April 27, 2006
Creating an urban forest in Anchorage
By MICHELLE ARAB
Charles Anderson Landscape Architecture
Anchorage. Snow-covered peaks. Vast mud flats laid bare by a slow, silver tide. A sun that hangs at a low angle in the sky, its diffuse light resting on the cold air and surrounding forests. The city of Anchorage sprawls loosely across the foothills at the head of Cook Inlet. Large blocks, broad open lots, low-slung concrete buildings and wide avenues create a latticework over the frozen terrain.
Flying in from the south over this dramatic landscape, the questions began to form. How could a centrally located civic space achieve cultural and political potency in a spread-out city? And, how could this space develop a compelling aesthetic iconography in a place surrounded by unequaled beauty?
These were some of the questions that the design team for the expansion of the Anchorage Museum of History and Art (AMHA) grappled with. The new landscape, encompassing nearly an entire city block (almost 2 acres), will be the front porch to the addition being designed by London-based architect David Chipperfield.
A bold presence
The design team discussed several concepts that provided in-roads to defining a trajectory for the project. First, the landscape would have to strike a bold physical presence in order to provoke interest and curiosity from the wide avenues, parking lots and open sky that surround it.
Secondly, the landscape should avoid scripting any singular occupation of the site. Despite it being a museum landscape, which affords it some unique programming opportunities and specific spatial demands, it will also be one of the city's only public civic spaces. Its dual role would require a certain spatial and material flexibility that can spark multiple readings, and diverse employments of the site.
In order to achieve these demands, we looked back to some of the most enigmatic and dynamic icons of the Southcentral Alaskan landscape the deciduous birch forests and the expansive mudflats that interface between Anchorage, and Turnagain and Knik arms. Both elements express the passage of time: The birch tree marks the seasons over the course of a year and the tides reveal daily ebbs and flows.
The landscape distills and abstracts these regional phenomena and re-presents them in a highly constructed format, creating a dramatic urban forest in the middle of the city. It is a singular visual statement, as well as an ambiguous terrain open to multiple interpretations.
A grid of birch trees
The most dominant feature of the AMHA site will be the birch tree. Paper birch is one of the most culturally and ecologically important and widespread native trees in the Anchorage Bowl, extending from Cook Inlet to the rolling foothills of the Chugach Mountains. Planted on a graduated grid, the birch trees complement the dramatic form, mass and semi-transparent skin of the building, and move from dense spacing at the west end of the site, to an airy spacing as it approaches the new building.
The birch trees create a unified element that provides an animated, transparent screen between the street and the museum. Its staggered, syncopated spacings create multiple mutations of light and space, while still providing a formal cogency and simplicity to the whole site. A low, simple understory planting will accentuate the open space between the ground and the tree canopy, and focus the eye on the dancing shadows and the warm white of the trunks.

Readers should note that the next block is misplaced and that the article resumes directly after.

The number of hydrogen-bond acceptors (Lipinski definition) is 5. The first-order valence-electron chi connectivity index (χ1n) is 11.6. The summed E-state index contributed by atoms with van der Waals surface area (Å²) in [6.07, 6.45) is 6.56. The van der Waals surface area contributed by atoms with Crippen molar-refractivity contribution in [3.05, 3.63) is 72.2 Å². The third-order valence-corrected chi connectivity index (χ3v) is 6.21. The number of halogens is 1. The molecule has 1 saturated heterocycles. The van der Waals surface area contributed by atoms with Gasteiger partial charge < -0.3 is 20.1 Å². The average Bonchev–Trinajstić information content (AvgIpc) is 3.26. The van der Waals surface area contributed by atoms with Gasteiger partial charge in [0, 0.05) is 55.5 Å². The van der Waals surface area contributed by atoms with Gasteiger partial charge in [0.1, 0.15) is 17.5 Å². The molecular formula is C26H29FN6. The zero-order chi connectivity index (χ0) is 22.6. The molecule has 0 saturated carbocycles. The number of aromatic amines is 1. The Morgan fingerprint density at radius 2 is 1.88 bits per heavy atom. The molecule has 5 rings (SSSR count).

Clearings carved into the forest are surfaced with turf and hardscape, creating areas for gathering, sculpture and group activity. The largest of these carvings becomes a civic common that generously spills out from the new museum entrance into the heart of the AMHA site.
Ice skating rink
The civic common borrows its vocabulary from the evocative tidal fluctuations of Cook Inlet. With one of the greatest tidal ranges in the world, the mudflats along the edge of Anchorage are a constantly shifting terrain, continually transforming the landscape throughout the day.
During the summer months, the eastern portion of the civic common will ebb and flow with a shallow layer of water, reflecting the rhythmic movement of tides of Cook Inlet. For special events and performances, the water can be drained, providing a large public gathering space.
In the winter, the civic common will fill completely and freeze, creating a large plane of ice for skating. The ice will be illuminated with color and video, creating a vibrant experience for skaters and spectators watching from inside the museum. The civic common becomes an ever-changing surface that will inspire and delight throughout the year.
Lighting will be used to accentuate the sculptural and material qualities of the forest and water feature, illuminating and activating the site for museum visitors, commuters along A and C streets, and Anchorage downtown businesses, employees and shoppers.
Uplighting trees, illuminating pathways, casting light on the ice and potentially projecting colors on the building faÃ§ade will animate and enliven the site during winter's long dark days.
By drawing attention to the museum's regional context of Southcentral Alaska through the birch trees and tidal water feature, we hope that the AMHA landscape will provide visitors with a deeper understanding of this place, which will in turn inspire a greater curiosity about the extensive and diverse nature of other Alaska landscapes.
AMHA will be a place where art, performance, landscape, history, and culture welcome visitors and locals alike. Whether as a place for lunch, to ice skate, to enjoy a concert or performance, or to expand one's appreciation of art and nature, a lasting memory of the museum grounds will complement the grandeur and importance of the museum's new face to the city of Anchorage.
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